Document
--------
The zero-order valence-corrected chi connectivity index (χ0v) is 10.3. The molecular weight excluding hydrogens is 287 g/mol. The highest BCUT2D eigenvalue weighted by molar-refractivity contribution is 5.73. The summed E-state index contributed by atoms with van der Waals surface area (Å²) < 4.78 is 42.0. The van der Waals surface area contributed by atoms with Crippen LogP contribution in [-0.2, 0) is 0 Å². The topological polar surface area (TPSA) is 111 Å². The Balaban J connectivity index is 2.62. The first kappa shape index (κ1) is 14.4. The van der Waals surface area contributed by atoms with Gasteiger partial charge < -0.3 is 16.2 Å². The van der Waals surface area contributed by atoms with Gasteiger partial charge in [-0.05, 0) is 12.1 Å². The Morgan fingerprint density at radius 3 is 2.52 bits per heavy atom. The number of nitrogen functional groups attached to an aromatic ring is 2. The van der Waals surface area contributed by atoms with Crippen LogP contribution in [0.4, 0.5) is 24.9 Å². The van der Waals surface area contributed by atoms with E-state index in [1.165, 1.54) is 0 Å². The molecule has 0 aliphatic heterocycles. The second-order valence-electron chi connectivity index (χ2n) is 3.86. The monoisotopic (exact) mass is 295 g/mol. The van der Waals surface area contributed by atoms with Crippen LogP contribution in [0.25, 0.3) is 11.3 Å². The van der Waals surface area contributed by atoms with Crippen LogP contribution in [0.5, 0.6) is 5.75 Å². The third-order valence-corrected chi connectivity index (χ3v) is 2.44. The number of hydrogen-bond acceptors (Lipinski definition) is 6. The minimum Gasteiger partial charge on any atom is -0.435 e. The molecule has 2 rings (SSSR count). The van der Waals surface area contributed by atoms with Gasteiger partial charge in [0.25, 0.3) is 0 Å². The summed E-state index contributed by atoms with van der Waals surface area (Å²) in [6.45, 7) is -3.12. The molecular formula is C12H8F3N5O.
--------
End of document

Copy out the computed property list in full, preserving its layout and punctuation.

The zero-order valence-corrected chi connectivity index (χ0v) is 10.3. The molecular weight excluding hydrogens is 287 g/mol. The highest BCUT2D eigenvalue weighted by molar-refractivity contribution is 5.73. The summed E-state index contributed by atoms with van der Waals surface area (Å²) < 4.78 is 42.0. The van der Waals surface area contributed by atoms with Crippen LogP contribution in [-0.2, 0) is 0 Å². The topological polar surface area (TPSA) is 111 Å². The Balaban J connectivity index is 2.62. The first kappa shape index (κ1) is 14.4. The van der Waals surface area contributed by atoms with Gasteiger partial charge < -0.3 is 16.2 Å². The van der Waals surface area contributed by atoms with Gasteiger partial charge in [-0.05, 0) is 12.1 Å². The Morgan fingerprint density at radius 3 is 2.52 bits per heavy atom. The number of nitrogen functional groups attached to an aromatic ring is 2. The van der Waals surface area contributed by atoms with Crippen LogP contribution in [0.4, 0.5) is 24.9 Å². The van der Waals surface area contributed by atoms with E-state index in [1.165, 1.54) is 0 Å². The molecule has 0 aliphatic heterocycles. The second-order valence-electron chi connectivity index (χ2n) is 3.86. The monoisotopic (exact) mass is 295 g/mol. The van der Waals surface area contributed by atoms with Crippen LogP contribution in [0.25, 0.3) is 11.3 Å². The van der Waals surface area contributed by atoms with Crippen LogP contribution in [0.5, 0.6) is 5.75 Å². The third-order valence-corrected chi connectivity index (χ3v) is 2.44. The number of hydrogen-bond acceptors (Lipinski definition) is 6. The minimum Gasteiger partial charge on any atom is -0.435 e. The molecule has 2 rings (SSSR count). The van der Waals surface area contributed by atoms with Gasteiger partial charge in [0.25, 0.3) is 0 Å². The summed E-state index contributed by atoms with van der Waals surface area (Å²) in [6.45, 7) is -3.12. The molecular formula is C12H8F3N5O.